why do potatoes raise blood glucose more than sugar

After all, we don’t think of regular white potatoes as sweet! It turns out that the starch in potatoes, indeed almost all starch, is made up of long strings of glucose. Since the starch in potatoes is rapidly-digested, the glycemic index of potatoes is almost as high as that of glucose alone. The glycemic index of glucose is 100 points where potatoes are usually listed as being in the high 80s or low 90s.

Sucrose (table sugar), on the other hand, is a disaccharide (two sugar) molecule made up of one glucose molecule and one fructose molecule joined together. Fructose is processed differently in our bodies than glucose, and it doesn’t affect our blood sugar as much. However, fructose causes problems of its own when we eat too much of it.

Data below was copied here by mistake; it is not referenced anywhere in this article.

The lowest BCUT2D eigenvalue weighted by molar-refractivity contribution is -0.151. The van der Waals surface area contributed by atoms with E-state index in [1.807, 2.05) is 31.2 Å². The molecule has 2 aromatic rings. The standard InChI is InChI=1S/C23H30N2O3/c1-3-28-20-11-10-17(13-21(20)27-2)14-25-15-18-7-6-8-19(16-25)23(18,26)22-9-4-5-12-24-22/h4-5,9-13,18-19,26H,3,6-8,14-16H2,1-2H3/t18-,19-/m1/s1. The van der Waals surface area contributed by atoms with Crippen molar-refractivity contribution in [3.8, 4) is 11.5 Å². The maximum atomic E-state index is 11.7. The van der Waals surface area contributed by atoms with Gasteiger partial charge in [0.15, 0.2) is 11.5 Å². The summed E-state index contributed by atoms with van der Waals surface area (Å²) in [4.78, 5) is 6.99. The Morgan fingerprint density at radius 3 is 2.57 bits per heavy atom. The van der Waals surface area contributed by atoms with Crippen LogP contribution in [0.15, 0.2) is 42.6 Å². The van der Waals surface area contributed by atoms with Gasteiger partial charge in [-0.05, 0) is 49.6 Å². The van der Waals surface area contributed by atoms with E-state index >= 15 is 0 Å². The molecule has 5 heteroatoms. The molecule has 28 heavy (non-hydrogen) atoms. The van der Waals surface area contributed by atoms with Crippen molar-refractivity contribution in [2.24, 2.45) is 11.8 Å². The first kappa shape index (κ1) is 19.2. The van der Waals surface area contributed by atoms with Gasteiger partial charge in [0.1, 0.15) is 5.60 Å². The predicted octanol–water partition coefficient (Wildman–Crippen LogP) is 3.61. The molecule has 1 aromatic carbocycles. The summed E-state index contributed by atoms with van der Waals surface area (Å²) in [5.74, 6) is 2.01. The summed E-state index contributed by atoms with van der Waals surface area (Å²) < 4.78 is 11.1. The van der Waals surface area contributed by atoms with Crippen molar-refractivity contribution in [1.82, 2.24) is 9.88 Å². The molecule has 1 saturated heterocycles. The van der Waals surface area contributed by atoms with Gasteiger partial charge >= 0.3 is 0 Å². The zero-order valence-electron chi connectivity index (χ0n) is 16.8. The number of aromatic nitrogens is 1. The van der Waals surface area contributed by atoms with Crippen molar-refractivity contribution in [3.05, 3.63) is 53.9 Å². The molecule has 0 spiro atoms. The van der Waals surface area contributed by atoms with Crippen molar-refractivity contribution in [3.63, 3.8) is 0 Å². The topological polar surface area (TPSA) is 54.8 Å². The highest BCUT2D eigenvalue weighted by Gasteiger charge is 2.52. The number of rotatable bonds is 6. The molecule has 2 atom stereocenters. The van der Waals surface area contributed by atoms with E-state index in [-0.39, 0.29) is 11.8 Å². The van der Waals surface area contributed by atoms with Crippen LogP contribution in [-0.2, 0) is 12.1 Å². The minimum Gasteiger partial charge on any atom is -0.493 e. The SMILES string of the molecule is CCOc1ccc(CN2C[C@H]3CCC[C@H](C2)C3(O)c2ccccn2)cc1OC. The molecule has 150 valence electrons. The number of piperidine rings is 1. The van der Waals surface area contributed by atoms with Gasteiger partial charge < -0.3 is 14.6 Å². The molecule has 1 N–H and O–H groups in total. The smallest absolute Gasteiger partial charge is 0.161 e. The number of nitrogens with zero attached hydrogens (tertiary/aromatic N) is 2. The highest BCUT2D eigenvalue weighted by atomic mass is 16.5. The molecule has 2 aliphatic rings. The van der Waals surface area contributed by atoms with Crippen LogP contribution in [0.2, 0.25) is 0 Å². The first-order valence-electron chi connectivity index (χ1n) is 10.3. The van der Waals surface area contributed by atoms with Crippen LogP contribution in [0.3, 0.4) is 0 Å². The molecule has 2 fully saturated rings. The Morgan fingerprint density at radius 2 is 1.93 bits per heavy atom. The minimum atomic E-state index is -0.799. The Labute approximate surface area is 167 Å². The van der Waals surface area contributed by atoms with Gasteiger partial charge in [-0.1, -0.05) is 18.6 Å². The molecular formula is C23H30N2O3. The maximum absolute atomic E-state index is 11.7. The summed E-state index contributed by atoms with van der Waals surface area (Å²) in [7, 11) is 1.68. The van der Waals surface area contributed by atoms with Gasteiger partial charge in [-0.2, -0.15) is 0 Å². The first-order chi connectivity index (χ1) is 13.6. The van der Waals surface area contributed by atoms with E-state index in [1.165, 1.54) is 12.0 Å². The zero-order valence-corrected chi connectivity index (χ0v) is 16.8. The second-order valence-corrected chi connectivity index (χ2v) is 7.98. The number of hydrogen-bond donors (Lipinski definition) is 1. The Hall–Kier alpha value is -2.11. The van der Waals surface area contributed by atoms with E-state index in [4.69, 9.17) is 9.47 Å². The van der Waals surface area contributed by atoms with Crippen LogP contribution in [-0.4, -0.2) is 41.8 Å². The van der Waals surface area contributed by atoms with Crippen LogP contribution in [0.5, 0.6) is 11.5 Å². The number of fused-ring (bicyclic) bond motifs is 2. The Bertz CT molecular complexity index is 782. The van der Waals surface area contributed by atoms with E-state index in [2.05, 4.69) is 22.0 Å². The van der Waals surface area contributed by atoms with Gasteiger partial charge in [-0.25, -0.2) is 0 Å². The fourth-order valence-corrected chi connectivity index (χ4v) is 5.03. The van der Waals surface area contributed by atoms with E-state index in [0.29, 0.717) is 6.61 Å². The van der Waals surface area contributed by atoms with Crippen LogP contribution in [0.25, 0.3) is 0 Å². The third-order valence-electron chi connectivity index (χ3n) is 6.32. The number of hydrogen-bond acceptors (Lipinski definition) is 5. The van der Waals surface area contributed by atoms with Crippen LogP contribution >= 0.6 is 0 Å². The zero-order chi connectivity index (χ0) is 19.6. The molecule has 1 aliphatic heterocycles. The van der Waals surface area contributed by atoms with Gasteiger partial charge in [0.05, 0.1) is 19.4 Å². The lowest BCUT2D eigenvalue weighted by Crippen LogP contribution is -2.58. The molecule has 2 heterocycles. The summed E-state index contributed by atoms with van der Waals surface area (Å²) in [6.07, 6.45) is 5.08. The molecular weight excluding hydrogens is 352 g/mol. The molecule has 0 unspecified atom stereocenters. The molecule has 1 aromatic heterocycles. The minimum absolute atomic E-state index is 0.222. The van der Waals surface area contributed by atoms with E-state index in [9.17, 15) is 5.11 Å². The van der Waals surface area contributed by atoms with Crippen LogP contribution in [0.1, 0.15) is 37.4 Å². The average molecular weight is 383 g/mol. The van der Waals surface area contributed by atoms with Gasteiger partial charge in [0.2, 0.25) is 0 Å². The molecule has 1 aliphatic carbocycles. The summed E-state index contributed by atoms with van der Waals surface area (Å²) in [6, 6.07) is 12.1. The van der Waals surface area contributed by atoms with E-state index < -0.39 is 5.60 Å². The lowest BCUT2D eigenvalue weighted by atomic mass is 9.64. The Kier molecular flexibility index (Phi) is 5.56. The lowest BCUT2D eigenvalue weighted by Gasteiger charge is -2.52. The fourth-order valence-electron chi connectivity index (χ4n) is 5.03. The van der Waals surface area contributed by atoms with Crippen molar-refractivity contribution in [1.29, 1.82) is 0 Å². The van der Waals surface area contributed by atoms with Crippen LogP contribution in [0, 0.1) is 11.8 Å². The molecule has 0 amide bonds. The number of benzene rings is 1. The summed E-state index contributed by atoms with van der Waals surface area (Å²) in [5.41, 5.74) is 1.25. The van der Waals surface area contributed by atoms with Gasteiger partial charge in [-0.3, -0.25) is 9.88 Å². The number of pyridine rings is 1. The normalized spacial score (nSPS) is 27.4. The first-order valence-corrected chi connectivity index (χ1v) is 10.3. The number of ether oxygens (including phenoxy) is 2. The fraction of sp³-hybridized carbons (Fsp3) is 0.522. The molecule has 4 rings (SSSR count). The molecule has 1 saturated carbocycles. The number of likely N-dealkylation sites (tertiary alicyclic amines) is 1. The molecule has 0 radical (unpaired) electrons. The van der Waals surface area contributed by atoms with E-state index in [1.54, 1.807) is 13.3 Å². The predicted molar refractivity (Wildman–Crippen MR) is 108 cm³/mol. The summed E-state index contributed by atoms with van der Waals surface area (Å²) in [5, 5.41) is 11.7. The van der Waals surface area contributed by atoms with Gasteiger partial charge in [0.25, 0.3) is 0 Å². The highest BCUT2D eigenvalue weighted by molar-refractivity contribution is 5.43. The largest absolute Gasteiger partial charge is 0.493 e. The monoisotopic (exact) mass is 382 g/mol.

So it turns out that an ounce of carbohydrate from potatoes has twice the glucose as sugar. When you think of it that way, of course, potatoes would raise blood glucose more.